RRS question, tacking at the leeward mark

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Steve Landeau
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Post by Steve Landeau » 13 Jul 2006, 19:03

Ok, all.
I've done a bit of homework, and I have it here straight from ISAF, Case 81.
Quote in full:
"When two boats on the same tack are about to round a mark, rule 18 applies even if the boats are on a beat. When one boat enters the two-length zone clear ahead of another boat on the same tack, rule 18.2(c) applies. When the boat clear ahead then tacks, rule 18 ceases to apply and she becomes subject to rule 13 after passing head to wind and rule 10 after she has completed her tack."
Steve Landeau
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Lester
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Post by Lester » 13 Jul 2006, 20:03

Steve Landeau wrote:I've done a bit of homework, and I have it here straight from ISAF, Case 81
Hi Steve

Way to go! My quote is slightly different (smile):
ISAF Case 81, 2005-2008 wrote:When two boats on the same tack are about to round a mark, rule 18 applies even if the boats are on a beat. When one boat enters the two-length zone clear ahead of another boat on the same tack, rule 18.2(c) applies. If the boat clear ahead passes head to wind, rule 18.2(c) ceases to apply and she becomes subject to rule 13 and, after she is on a close-hauled course on port tack, rule 10.
Thing is, I'm not sure it helps our scenario too much. Case 81 deals with a windward mark, and when the clear ahead boat tacks onto port. Our scenario deals with a leeward mark, and when the clear ahead boat tacks onto starboard...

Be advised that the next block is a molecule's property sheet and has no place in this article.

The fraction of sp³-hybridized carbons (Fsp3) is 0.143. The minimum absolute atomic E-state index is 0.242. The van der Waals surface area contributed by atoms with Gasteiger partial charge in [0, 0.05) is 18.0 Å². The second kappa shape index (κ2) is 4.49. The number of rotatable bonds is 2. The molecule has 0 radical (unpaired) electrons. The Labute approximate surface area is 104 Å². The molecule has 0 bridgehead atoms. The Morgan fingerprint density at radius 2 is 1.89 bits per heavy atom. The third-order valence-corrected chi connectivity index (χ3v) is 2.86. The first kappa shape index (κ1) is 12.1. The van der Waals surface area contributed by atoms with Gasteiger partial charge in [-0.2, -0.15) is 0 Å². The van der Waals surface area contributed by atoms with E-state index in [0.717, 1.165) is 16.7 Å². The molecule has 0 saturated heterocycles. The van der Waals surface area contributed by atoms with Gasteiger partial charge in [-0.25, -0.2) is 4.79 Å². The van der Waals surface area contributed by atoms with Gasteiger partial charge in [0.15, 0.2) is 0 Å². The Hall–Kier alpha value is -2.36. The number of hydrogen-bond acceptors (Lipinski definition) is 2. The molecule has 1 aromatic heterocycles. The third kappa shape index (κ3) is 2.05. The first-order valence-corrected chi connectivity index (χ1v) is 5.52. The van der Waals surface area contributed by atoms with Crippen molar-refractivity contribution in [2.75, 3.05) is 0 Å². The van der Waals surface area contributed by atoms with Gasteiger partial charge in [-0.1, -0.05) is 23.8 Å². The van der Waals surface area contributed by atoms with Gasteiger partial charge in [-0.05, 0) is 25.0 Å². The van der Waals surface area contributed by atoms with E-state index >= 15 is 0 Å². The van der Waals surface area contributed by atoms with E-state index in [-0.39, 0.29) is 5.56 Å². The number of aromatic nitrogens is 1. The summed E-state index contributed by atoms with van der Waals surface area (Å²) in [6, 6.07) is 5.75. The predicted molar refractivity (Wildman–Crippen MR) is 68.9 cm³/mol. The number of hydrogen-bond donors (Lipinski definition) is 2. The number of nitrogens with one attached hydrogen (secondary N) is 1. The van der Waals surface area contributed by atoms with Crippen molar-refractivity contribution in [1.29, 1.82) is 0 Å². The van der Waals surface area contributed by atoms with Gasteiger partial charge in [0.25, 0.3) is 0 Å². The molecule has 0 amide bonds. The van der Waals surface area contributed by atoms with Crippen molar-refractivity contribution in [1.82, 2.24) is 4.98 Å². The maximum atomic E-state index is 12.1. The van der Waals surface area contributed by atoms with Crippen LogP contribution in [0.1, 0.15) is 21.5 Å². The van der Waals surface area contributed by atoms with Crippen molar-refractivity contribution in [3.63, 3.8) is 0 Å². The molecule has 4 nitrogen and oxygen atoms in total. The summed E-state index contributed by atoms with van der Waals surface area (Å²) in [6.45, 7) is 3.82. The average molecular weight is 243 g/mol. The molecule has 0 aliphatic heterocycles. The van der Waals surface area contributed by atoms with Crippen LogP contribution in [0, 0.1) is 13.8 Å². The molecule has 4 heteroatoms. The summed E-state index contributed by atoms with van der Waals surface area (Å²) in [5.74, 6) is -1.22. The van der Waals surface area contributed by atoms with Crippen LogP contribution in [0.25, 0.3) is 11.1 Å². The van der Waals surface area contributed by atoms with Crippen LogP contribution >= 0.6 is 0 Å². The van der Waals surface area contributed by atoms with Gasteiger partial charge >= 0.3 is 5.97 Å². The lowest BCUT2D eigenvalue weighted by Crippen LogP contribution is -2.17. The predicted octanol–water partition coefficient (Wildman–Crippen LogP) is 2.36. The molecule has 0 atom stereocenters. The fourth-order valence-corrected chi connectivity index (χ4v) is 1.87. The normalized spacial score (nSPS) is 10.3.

I think ISAF updated the case book for 2005-2008, and case 81 now notes only that 18.2(c) ceases to apply to the boat that tacked, rather than the whole of 18 ceases to apply. This makes quite a difference!
Lester Gilbert
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Marko Majic
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Post by Marko Majic » 13 Jul 2006, 22:10

Lester wrote:I think ISAF updated the case book for 2005-2008, and case 81 now notes only that 18.2(c) ceases to apply to the boat that tacked, rather than the whole of 18 ceases to apply. This makes quite a difference!
I looked up the case in the ISAF (05-08 ) case book and, while you're right that it now says only that "18.2(c) ceases to apply" it would be equally valid to say that rule 18 ceases to apply altogether as it did in the older case book Steve quoted (but only under 2005-08 rules).

The reason, of course, is that following A's tack (from the ISAF diagram) - her proper course around the mark is to sail on and B's is to tack and hence rule 18 does not apply.

Either way - quite different from our discussion (since my prior contention under 18.1(a) was already labeled "weak" and rejected). :lol:

Marko
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Steve Landeau
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Post by Steve Landeau » 13 Jul 2006, 23:31

Lester wrote: Way to go! My quote is slightly different (smile):
I think ISAF updated the case book for 2005-2008, and case 81 now notes only that 18.2(c) ceases to apply to the boat that tacked, rather than the whole of 18 ceases to apply. This makes quite a difference!
Yes, It does.